The Sitting Disease

Posted on Wednesday, May 30th, 2012 at 12:35 pm


In today’s fast paced world, a typical day is ironically spent seated. 


We sleep for eight hours or so, then get up and drive to work, park as closely as possible to the door only to find ourselves back in our chairs hunched over a computer for the rest of the day until it’s time to get back into our cars, drive back home, sit down to have dinner, and flop onto the couch to unwind. 


I wish I was exaggerating but unfortunately, this is the daily pattern for most people.


As a result of what I call the sitting disease, so many people experience unexplained aches and pains in their necks, backs, and elsewhere in their bodies. 


The human body was not designed to sit for extended periods of time and for most of us, we sit far more than we stand or engage in activity. 


I understand that we can’t quit our jobs, but we can be more mindful of our postures with the following tips and stretches.


Why is Sitting So Bad?


Being seated causes the normal S-curve in your spine to become C-shaped, and for extended periods of time places tremendous stress on your lower back and pelvic region, especially if you’re not seated properly.


Do you remember the children’s song that goes “the hip bone’s connected to the back bone, the back bone’s connected to the neck bone”, and so on? 


Well, imagine the body as a linked chain tied together with ligaments, tendons and muscles. 


Whatever affects your feet will in one way or another affect your head and vice versa.


As a result of too much sitting, the muscles of the hip flexors (front of the hips) adapt to this flexed position and will cause your pelvis to tilt forward, giving you a more pronounced arch in your lower back and a protruding belly. 


The linked chain reaction causes the muscles of your stomach, hamstrings (back of thighs), and buttocks to become lengthened and weakened. 


The resulting pressure on the lower spine can eventually cause dysfunction and injury, such as sciatica, herniated discs, or muscle spasms.

Similarly, spending so much time at the computers causes people to have what is called the “rounded shoulders-forward head” syndrome.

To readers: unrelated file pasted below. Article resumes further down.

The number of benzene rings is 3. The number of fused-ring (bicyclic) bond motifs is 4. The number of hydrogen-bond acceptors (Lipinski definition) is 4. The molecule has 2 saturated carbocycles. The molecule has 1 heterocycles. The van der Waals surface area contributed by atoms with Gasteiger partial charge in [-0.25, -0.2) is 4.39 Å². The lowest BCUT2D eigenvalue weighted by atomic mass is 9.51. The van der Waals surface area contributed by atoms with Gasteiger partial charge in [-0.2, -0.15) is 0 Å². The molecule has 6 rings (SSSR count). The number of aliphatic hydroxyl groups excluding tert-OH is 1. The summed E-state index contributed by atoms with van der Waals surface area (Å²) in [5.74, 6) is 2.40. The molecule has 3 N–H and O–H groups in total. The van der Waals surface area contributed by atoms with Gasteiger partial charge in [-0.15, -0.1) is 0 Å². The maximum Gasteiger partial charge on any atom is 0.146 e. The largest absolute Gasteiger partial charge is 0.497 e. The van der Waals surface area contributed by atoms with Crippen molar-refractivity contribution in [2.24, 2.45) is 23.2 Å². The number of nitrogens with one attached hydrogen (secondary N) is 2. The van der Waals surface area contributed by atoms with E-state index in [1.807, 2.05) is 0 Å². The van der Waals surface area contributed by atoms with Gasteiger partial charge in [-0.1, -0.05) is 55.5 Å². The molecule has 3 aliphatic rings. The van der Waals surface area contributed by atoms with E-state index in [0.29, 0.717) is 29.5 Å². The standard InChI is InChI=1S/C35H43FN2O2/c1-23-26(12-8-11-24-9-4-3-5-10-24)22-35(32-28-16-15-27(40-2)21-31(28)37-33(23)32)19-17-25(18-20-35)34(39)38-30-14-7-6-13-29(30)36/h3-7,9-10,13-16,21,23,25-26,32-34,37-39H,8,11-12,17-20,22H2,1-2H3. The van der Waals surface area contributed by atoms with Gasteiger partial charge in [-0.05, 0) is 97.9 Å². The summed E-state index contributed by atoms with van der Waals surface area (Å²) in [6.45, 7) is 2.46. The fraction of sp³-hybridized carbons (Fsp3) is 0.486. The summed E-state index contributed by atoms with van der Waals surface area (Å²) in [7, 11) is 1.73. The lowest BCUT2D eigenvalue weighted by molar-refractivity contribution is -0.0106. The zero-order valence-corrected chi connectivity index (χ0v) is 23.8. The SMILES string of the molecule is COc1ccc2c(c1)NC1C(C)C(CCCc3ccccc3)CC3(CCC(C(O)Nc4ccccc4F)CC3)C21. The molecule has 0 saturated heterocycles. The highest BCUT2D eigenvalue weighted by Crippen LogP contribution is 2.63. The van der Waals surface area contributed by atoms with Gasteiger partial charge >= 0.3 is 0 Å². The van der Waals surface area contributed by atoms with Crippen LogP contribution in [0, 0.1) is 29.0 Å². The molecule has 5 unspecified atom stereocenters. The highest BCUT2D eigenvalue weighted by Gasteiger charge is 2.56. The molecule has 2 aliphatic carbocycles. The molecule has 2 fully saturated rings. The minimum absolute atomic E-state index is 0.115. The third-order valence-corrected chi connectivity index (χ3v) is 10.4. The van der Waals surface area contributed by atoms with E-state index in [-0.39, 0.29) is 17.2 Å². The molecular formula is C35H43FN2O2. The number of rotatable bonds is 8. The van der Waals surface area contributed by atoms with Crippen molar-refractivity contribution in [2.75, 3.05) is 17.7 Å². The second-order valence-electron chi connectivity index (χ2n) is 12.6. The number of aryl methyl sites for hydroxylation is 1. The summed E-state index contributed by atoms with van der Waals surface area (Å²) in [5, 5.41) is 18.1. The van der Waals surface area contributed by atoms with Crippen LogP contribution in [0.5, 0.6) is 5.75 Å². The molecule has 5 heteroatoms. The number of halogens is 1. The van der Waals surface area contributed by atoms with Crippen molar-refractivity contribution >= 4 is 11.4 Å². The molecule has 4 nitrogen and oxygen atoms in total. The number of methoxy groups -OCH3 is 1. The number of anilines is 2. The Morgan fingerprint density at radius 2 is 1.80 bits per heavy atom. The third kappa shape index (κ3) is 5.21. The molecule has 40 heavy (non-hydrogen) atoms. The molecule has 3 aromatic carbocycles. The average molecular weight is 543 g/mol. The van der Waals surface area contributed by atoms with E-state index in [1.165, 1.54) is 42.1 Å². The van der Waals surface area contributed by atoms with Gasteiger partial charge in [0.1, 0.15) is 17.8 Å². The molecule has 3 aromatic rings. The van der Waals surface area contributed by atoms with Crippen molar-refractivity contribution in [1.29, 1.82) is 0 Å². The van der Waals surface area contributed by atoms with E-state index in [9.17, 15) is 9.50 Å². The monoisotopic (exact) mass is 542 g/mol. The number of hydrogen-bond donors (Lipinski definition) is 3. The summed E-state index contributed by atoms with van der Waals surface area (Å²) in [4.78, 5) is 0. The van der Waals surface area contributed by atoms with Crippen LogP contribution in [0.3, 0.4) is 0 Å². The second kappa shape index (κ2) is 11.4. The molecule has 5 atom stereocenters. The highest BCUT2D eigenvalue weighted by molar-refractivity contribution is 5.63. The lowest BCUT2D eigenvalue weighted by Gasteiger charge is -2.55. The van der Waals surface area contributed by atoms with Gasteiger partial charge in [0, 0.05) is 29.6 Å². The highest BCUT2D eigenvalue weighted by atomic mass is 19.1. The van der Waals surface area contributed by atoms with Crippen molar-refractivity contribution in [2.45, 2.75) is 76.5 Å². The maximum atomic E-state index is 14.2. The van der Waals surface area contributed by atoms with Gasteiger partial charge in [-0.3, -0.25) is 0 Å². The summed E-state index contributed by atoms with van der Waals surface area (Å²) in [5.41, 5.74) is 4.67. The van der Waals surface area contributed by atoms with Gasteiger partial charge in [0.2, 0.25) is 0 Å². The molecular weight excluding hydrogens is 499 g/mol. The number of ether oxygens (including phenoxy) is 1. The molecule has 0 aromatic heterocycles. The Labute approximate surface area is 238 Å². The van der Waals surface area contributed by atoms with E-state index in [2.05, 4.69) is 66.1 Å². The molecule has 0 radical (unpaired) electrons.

As a result of spending so much time hunched over computers, desks, steering wheels, and even nursing or holding our babies, the muscles in the chest and the base of the neck become overworked and tight. 


Meanwhile, the opposite effect takes place in the muscles of the upper back and shoulders, which places a lot of stress on the spine and causes the oh-so-common upper back and neck pains.


Correcting Faulty Postures


It is important to note that slow and consistent correction is the key to postural modification. 


Any abrupt attempt at making your posture more ideal is bound to cause pain and discomfort. 


Think of how sore your muscles feel after trying a new activity or exercise. 


Years of faulty sitting, standing or lying, will first require awareness of the problem, followed by daily corrections repeated over weeks, months or even years. 


Faulty posture is a bad habit that takes time to unlearn and retrain.


Here are some helpful tips to get you started:


Set a Reminder


Are you slouched?  Sit up! 


Have you been seated for too long?  Stand up! 


One easy way to limit the amount of time you spend seated or slouched forward is to set an alarm to remind you to get up every now and again. 


You can set it to beep every half hour and use that reminder to change positions or stand up and grab some water, or even do some light hip flexor and neck stretches.


You can even place two tennis balls on each side of the spine between your back and the chair as a reminder to keep your back pressed against the backrest.


If you’re the visual type, then a printed image such as my title picture above can be placed above your computer screen to remind you of your posture.


Angle Your Chair


It is ideal to sit on a chair with a reclined backrest that makes an angle of 110 to 120 degrees with the hip and trunk. 


This creates less tension on the lower back by decreasing the flexion at the hip flexors.


If your backrest does not recline, you can create the same effect by tilting the bottom of your chair forward so that your knees are below the height of your hips. Most car seats have this capability. 


In my experience, this simple tip has helped relieve those with sciatica problems, including my own pains during pregnancy.


Support, Stretch & Strengthen


Ergonomics like the distance of your keyboard, the height of your desk and the type of chair that you sit on can all affect your posture. 


Make sure that your lower back is well supported by using a soft pillow between your lower back and chair.


Stretching out the tight muscles of the hip flexors and doing chin tucks to strengthen the weakened muscles of the neck are two simple and effective exercises that can help regain muscular balance.




Get an Upright Workstation


If you want all of the benefits mentioned above in a convenient package, then consider switching your desk and chair to Focal Upright furniture.


The unique Locus seat provides a perfect in-between solution for those who don’t want to sit or stand all day.



The Bottom Line


We live in a world where sitting for extended periods of time is unavoidable. 


Being aware of how much time you sit and making a conscious effort to correct your posture and limit the amount of time spent seated can help your health on the long run. 


You’ll be amazed at how these small changes can do wonders over time!



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